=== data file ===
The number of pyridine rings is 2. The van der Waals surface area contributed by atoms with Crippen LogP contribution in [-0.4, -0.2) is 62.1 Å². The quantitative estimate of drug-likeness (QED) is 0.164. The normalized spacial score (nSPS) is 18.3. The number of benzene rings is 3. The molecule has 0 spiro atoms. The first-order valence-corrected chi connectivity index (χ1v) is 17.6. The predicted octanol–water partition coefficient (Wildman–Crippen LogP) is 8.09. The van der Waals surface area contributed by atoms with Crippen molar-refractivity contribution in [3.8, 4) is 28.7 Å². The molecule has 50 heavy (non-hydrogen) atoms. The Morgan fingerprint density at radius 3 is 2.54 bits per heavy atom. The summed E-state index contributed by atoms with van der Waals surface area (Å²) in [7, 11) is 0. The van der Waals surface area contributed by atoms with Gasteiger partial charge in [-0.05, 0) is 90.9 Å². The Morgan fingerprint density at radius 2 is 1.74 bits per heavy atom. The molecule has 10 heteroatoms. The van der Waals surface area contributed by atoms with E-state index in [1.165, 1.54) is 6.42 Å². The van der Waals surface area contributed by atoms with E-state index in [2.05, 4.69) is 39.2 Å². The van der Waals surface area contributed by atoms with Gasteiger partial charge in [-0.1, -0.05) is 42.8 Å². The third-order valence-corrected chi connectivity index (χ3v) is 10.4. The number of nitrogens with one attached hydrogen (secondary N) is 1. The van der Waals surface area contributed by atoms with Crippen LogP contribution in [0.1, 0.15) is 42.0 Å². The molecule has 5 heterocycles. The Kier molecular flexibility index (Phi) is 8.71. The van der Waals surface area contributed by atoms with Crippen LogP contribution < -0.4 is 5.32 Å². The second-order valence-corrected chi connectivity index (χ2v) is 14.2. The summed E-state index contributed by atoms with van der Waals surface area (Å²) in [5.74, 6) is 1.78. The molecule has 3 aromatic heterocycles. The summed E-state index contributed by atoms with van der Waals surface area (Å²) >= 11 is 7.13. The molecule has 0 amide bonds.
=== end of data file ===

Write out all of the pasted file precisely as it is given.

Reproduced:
The number of pyridine rings is 2. The van der Waals surface area contributed by atoms with Crippen LogP contribution in [-0.4, -0.2) is 62.1 Å². The quantitative estimate of drug-likeness (QED) is 0.164. The normalized spacial score (nSPS) is 18.3. The number of benzene rings is 3. The molecule has 0 spiro atoms. The first-order valence-corrected chi connectivity index (χ1v) is 17.6. The predicted octanol–water partition coefficient (Wildman–Crippen LogP) is 8.09. The van der Waals surface area contributed by atoms with Crippen molar-refractivity contribution in [3.8, 4) is 28.7 Å². The molecule has 50 heavy (non-hydrogen) atoms. The Morgan fingerprint density at radius 3 is 2.54 bits per heavy atom. The summed E-state index contributed by atoms with van der Waals surface area (Å²) in [7, 11) is 0. The van der Waals surface area contributed by atoms with Gasteiger partial charge in [-0.05, 0) is 90.9 Å². The Morgan fingerprint density at radius 2 is 1.74 bits per heavy atom. The molecule has 10 heteroatoms. The van der Waals surface area contributed by atoms with E-state index in [1.165, 1.54) is 6.42 Å². The van der Waals surface area contributed by atoms with E-state index in [2.05, 4.69) is 39.2 Å². The van der Waals surface area contributed by atoms with Gasteiger partial charge in [-0.1, -0.05) is 42.8 Å². The third-order valence-corrected chi connectivity index (χ3v) is 10.4. The number of nitrogens with one attached hydrogen (secondary N) is 1. The van der Waals surface area contributed by atoms with Crippen LogP contribution in [0.1, 0.15) is 42.0 Å². The molecule has 5 heterocycles. The Kier molecular flexibility index (Phi) is 8.71. The van der Waals surface area contributed by atoms with Crippen LogP contribution < -0.4 is 5.32 Å². The second-order valence-corrected chi connectivity index (χ2v) is 14.2. The summed E-state index contributed by atoms with van der Waals surface area (Å²) in [5.74, 6) is 1.78. The molecule has 3 aromatic heterocycles. The summed E-state index contributed by atoms with van der Waals surface area (Å²) >= 11 is 7.13. The molecule has 0 amide bonds.